K shared the smallest portion of variance with Narcissism, Moral Disengagement, and Psychological Entitlement, and the largest with Crudelia and Egoism. Although Crudelia is supposed to manifest in sadistic, brutal, and destructive behaviors (Vukosavljevic-Gvozden, Opacic, & Perunicic-Mladenovic, 2015), the items of the respective scale arguably also reflect egoistic as opposed to big-hearted tendencies. Thus, whereas the relation of a Fast Life History Strategy with socially aversive behavior seems to be largely driven by selfishness, other relevant aspects of aversive traits are poorly represented. Most notably, individuals with a faster Life History Strategy neither seem to be driven by convictions regarding their superiority and privileges as motives for exploitative behaviors (as reflected in Psychological Entitlement and Narcissism), nor do they derive utility from the disutility of others (as reflected in Sadism and Spitefulness). Indeed, it is entirely plausible that a Fast Life History Strategy cannot represent these aversive traits, as they are neither driven by impulsiveness—which is suggested to be the main aspect linking Fast Life History Strategy to aversive behaviors—, nor is there an obvious evolutionary advantage to hurting others for mere enjoyment.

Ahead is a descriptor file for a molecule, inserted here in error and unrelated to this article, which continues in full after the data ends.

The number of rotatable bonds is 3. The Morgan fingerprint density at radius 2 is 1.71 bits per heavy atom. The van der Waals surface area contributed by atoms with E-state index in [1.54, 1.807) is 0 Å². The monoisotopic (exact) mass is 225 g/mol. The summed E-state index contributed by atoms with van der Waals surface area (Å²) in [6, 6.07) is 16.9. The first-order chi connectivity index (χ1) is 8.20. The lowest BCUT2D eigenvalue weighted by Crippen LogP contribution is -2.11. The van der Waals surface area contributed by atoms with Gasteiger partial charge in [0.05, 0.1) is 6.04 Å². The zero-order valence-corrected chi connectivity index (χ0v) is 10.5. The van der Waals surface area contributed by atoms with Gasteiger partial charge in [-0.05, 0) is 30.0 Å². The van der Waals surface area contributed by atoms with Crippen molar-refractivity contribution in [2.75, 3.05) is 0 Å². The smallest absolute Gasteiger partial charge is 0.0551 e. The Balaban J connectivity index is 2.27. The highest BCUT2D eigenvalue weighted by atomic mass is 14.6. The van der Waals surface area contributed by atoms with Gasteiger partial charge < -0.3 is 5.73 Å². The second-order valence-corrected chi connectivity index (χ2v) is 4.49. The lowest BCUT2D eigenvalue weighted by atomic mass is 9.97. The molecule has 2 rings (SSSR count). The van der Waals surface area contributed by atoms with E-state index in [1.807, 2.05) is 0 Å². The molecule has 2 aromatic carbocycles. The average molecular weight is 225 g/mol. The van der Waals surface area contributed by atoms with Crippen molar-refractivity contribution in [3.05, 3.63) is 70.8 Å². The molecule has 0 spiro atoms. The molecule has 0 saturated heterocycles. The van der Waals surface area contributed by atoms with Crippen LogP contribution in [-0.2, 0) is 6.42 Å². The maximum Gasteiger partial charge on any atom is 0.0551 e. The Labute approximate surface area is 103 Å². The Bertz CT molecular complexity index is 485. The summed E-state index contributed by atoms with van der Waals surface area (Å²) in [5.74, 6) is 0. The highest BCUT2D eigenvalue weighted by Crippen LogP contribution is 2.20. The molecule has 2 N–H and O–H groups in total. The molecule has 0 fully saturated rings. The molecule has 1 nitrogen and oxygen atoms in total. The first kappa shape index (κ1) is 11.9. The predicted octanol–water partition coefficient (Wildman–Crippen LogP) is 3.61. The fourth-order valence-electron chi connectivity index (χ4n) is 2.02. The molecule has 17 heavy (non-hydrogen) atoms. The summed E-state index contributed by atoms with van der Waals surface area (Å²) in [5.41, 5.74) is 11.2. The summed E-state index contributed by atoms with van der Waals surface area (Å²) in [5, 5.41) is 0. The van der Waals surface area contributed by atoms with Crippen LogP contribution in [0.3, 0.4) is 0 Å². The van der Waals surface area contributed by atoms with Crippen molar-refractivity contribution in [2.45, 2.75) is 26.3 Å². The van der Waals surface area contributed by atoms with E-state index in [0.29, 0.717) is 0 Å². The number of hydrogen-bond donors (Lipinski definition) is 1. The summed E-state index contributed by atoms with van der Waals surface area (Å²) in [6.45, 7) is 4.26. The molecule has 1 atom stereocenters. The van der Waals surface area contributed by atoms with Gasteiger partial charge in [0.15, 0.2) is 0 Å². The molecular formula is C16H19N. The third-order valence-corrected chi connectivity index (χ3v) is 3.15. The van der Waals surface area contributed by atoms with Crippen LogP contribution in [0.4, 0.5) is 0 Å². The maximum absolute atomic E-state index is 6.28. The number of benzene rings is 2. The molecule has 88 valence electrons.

Taken together, the findings are compatible with the fact that LHT primarily predicts how a species maximizes its reproductive fitness in light of evolutionary trade-offs. According to this theory, individuals characterized by a Fast Life History Strategy exhibit various behaviors which are not commonly regarded as “dark” in the sense of ethically or morally aversive (e.g., early sexual intercourse, non-use of birth control, having multiple sexual partners or being an absent parent) and would thus be beyond the scope of a common aversive core. Moreover, to explain why a faster Life History Strategy would lead to aversive personality traits and behaviors, auxiliary assumptions about co-occurring traits are necessary (e.g., that a behavioral strategy optimized for short-term relations—for instance, cheating—is caused by absent parents; Gladden et al., 2009).